I’ve Been in a Car Accident – Now What?

Getting into a car accident can be very stressful, especially if it wasn’t your fault.  One of the things we get asked the most is what to do after you’ve been in a car accident.  Here is a quick list of some of the things to do and remember.  This list contains some pointers, but by no means should be considered an exhaustive list that covers all situations and scenarios that can surround a car accident:

  1. CALL 911:  If anyone is injured, immediately called 911 and ask for an ambulance, as well as the police.
  2.  EXCHANGE INFORMATION: Make sure you exchange information with the other driver, including your names, phone numbers, addresses, make and model of the vehicles, including license plate numbers, and insurance information from any drivers involved.  An easy way to store some of this information is to take pictures of driver’s licenses, license plates and insurance cards.  If there are passengers in any vehicles or witnesses that identify themselves, try to obtain their information as well.
  3. TAKE PICTURES:  Take pictures of any damage to vehicles involved in the accident, the accident scene, or anything that may have contributed to the accident (i.e., road construction, objects in the road, icy patches, etc.).
  4. BE CAREFUL WHAT YOU SAY:  It’s completely appropriate to check on drivers and passengers in the other car(s) and see if they need medical attention or help. However, never admit fault for the accident, not even to the police.  Even if you think you were at fault, it may not be immediately clear who was actually at fault or contributed to the accident.  DO NOT allow the other driver’s insurance company to take a recorded statement from you.  If you have any suspicions that the other driver(s) may try to blame you for the accident, you do not have to speak with their insurance company at all.
  5. CALL YOUR INSURANCE COMPANY: Contact your insurance company as soon as it’s practical.  While you should answer any questions about the accident truthfully, be mindful of what you say, especially if the insurance company is taking a recorded statement.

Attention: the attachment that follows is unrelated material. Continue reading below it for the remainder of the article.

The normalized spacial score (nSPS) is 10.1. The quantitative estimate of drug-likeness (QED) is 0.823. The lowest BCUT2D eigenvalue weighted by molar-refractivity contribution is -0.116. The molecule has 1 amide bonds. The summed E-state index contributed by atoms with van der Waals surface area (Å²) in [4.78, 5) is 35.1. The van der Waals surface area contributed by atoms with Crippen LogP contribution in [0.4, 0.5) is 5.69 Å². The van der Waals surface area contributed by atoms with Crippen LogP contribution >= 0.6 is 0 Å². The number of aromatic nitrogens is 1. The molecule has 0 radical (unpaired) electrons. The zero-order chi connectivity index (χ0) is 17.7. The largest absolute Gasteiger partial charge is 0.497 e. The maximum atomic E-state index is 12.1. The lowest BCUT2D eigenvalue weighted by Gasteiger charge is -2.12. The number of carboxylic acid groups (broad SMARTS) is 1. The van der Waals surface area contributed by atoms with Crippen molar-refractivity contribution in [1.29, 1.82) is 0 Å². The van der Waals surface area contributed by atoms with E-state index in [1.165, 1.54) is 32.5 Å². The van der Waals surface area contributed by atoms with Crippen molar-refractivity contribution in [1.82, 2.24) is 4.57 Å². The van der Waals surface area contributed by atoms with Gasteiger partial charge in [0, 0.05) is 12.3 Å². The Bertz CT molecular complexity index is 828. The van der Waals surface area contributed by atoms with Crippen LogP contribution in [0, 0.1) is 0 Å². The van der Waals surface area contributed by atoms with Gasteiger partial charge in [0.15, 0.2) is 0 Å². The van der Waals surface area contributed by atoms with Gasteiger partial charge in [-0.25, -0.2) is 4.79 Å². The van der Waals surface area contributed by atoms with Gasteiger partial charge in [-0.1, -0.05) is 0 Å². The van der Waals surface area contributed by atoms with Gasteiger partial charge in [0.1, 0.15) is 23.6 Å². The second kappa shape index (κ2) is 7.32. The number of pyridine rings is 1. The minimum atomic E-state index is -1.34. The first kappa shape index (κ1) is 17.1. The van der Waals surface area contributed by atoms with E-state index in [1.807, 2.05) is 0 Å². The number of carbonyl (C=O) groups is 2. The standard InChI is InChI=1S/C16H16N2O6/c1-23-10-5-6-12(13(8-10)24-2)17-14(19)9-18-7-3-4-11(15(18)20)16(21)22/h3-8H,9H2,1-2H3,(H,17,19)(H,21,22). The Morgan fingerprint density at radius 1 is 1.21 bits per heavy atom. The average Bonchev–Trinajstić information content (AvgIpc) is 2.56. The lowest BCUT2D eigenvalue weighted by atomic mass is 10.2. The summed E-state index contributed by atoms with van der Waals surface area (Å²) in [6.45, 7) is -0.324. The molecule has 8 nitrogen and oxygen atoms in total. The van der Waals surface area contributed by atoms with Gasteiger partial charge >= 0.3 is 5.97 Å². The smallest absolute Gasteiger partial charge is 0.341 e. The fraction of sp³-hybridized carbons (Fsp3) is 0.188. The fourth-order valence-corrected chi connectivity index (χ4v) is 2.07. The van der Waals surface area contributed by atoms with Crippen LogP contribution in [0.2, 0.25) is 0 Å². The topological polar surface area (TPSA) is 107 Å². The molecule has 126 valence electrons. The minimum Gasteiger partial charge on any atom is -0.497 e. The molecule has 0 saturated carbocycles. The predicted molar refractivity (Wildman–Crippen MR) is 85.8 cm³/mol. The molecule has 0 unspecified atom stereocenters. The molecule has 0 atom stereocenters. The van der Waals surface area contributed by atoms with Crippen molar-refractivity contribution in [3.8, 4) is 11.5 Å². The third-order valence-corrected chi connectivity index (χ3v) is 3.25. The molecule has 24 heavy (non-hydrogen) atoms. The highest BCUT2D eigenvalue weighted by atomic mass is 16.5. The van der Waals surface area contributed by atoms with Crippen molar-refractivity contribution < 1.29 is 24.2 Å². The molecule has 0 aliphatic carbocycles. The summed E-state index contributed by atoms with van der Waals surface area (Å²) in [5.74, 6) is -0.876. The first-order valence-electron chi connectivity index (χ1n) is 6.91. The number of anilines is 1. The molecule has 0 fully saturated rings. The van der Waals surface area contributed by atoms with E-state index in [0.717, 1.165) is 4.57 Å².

6. IF YOU’RE INJURED, SEE YOUR DOCTOR:  Delaying your medical treatment can impact your medical diagnosis and recovery time as well as have an effect on how your case is evaluated for settlement by the other driver’s insurance company.
  7. DON’T SETTLE TOO QUICKLY:  Some insurance companies will offer you a quick payment in exchange for a settlement of your case and a release of all claims.  In the state of Maryland, as a general rule, you have 3 years from the date of the car accident to file a lawsuit, so before settling your case, it’s important to make sure all of your injuries have been diagnosed and if possible, treated.  Once you settle your case, you cannot come back for more money.
  8. IF IN DOUBT, CONTACT A LAWYER: If you’re unsure of your options, including what costs and expenses you can recover and what your case is worth, contact an attorney.  Consultations for these types of cases are almost always free.

Salary History is Becoming History

Some states and cities are banning questions about salary history as part of an effort to ensure pay equity for women.  However, some companies argue that this is another example of government meddling with private businesses.

The primary argument in favor of finding out a candidate’s salary history is to help determine if a candidate’s salary needs are above the employer’s range.  This  helps to avoid wasting the candidate’s time and as well as the employer’s  time.   However, the response to that argument is that this issue can be avoided by simply including a salary range in a job posting or telling a job candidate early in the process what the salary range is.

Currently, Philadelphia, New York City and Massachusetts, have passed legislation barring employers from asking candidates about their salary history.  These laws are scheduled to take effect in New York later this year and in Massachusetts in July 2018.  However, Philadelphia is holding off on enforcing the new law pending a ruling by a federal judge on a petition filed by the Chamber of Commerce for Greater Philadelphia to block the new law.  A federal court already issued a temporary stay on the law, which was supposed to become effective on May 23, 2017.

There are at least eight other states that are considering similar legislation:  Illinois, Maine, Maryland, New Jersey, New York, Pennsylvania, Rhode Island and Vermont.